Eastside residents sue PSE over transmission project

This map shows two potential routes for Puget Sound Energy
This map shows two potential routes for Puget Sound Energy's Energize Eastside project, which would run 18 miles of transmission lines from Renton to Redmond.
— image credit: Puget Sound Energy

The fight to stop Puget Sound Energy from running a 18-mile transmission line from Redmond to Renton continues, with 74 Eastside residents claiming the power company has no legal right to do so along the Eastside Rail Corridor.

A lawsuit in Snohomish County Superior Court filed last month by those residents — spanning waterfront properties from Gene Coulon Memorial Beach Park in Renton to Newcastle Beach Park in Bellevue — claims PSE was granted the right to subsurface and aerial rights along the old BNSF south rail line by the Port of Seattle and King County through a land deal, however, the port had no right to do so.

Going back more than 100 years, Eastside residents claim the rail line property was only ever granted easements for railroad purposes. However, it is also allowed to be used as a recreational trail under the Trails Act since the rail was abandoned, which residents strongly support over the Energize Eastside project.

King County is already working on design for a trail there that would provide linkage to other larger trails like the Sammamish River Trail in Redmond and Woodinville and the I-90 Trail in Bellevue.

Residents further claim the Port of Seattle only acquired a surface easement for railroad purposes, and property owners along the line are the true owners of those subsurface and aerial rights through fee interest in the right of way.

The lawsuit seeks judgement declaring the port, county and PSE only have a surface easement for a hiking and biking trail and verifying residents' claim the energy company has neither subsurface nor aerial rights.

"There's been a lot of research done on the past titles for all of these folks, so people go back to a variety of different deeds and variances that have been made over the years," said attorney Rick Aramburu, who is representing the 74 residents in the lawsuit.

PSE has until later this month to file an answer to the complaint, stating its case for why it should be allowed to complete its Energize Eastside project there. Andy Wappler, PSE vice president of corporate affairs, said the energy company isn't commenting with specifics to the litigation, but reiterated that route is one of two being considered, and PSE has not made a final decision.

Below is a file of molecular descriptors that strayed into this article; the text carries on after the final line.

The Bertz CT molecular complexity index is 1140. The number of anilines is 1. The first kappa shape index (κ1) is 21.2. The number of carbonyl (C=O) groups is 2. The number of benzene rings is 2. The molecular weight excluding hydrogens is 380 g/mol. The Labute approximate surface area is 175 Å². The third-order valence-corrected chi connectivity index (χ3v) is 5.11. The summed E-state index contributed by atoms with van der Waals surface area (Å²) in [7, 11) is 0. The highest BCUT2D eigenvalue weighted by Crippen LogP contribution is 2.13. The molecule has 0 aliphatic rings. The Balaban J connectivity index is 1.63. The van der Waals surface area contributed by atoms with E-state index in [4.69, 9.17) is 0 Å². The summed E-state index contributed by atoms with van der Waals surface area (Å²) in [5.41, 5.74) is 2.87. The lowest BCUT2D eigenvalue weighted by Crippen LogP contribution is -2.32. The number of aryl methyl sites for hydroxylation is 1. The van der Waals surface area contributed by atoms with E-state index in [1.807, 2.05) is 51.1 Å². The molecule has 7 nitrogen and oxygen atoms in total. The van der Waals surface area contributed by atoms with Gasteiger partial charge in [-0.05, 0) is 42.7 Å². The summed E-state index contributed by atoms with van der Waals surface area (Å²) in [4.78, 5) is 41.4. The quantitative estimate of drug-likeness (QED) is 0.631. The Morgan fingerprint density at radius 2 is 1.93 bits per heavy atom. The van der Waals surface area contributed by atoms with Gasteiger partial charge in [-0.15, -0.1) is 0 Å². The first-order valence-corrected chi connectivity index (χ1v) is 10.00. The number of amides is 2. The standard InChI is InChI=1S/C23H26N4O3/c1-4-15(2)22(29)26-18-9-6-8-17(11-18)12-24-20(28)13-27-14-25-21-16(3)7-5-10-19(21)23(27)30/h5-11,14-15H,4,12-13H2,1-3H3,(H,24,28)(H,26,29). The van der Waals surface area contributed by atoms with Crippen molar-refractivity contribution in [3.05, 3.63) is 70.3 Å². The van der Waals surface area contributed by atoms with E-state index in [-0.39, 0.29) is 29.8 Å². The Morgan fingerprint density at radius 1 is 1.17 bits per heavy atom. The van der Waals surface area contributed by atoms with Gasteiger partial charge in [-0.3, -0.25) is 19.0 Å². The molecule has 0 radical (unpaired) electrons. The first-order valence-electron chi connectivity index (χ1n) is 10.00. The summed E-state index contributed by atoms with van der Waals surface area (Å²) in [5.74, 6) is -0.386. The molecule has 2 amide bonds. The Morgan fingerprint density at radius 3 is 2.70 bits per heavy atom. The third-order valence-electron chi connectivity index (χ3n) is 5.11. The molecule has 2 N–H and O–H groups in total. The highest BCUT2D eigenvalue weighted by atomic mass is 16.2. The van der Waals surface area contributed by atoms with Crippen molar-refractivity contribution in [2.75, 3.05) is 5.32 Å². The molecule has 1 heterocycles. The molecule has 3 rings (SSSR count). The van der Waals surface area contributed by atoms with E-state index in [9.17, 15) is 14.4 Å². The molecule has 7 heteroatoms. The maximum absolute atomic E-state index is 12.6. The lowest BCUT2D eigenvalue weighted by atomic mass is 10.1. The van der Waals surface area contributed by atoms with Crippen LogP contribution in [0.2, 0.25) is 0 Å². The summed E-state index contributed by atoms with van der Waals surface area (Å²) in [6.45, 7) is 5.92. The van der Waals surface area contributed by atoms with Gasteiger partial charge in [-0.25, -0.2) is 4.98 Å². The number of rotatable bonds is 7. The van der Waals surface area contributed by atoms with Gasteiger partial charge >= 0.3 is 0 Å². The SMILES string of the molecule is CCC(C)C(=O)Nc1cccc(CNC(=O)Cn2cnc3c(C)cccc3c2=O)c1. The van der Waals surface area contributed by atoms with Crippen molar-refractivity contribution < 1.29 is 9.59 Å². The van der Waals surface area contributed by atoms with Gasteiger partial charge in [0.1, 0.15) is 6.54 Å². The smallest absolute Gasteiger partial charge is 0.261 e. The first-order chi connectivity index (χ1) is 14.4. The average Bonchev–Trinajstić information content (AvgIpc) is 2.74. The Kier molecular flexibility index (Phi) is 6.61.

The energy company is using this year to focus on public outreach and input that is to be used when making its final determination, said Wappler, and won't be seeking construction permits until early 2015.

"If our community advisory group can reach a clear consensus on which routes work best, that's the way we'll go," Wappler said. "… Right now, what we're looking at with Energize Eastside is potential route segments and everything is still just that. Every route is still on the table and still equal."

PSE is also facing opposition from the Somerset neighborhood in Bellevue, which opposes its other eastern route being proposed for the transmission line project and does not believe the Energize Eastside project is being done for the benefit of Eastside residents.

Bellevue is currently running on a system that was put in place in the 1960s, said Wappler, and the need is real when facing immense job and population growth by 2040. PSE also estimates it could begin seeing capacity issues by 2017.

"The legal questions don't really change the basic facts that our community is getting bigger and can't continue to rely on the same electric infrastructure that it has for the past five decades," Wappler said.

Aramburu said PSE does have the power of condemnation, which it can use through filing its own lawsuit to continue the "L" segment along Lake Washington. The energy company would need to prove the project is necessary and a beneficial public use.

"If PSE does decide to condemn and the court allows them to proceed with condemnation, then the property owners would be paid the fair market value of the land, but the point of this litigation is to have them not do it, to not put the power lines in," Aramburu said.

Wappler said while PSE does have the option for condemnation, "Clearly that's not a preferred step or the first step."


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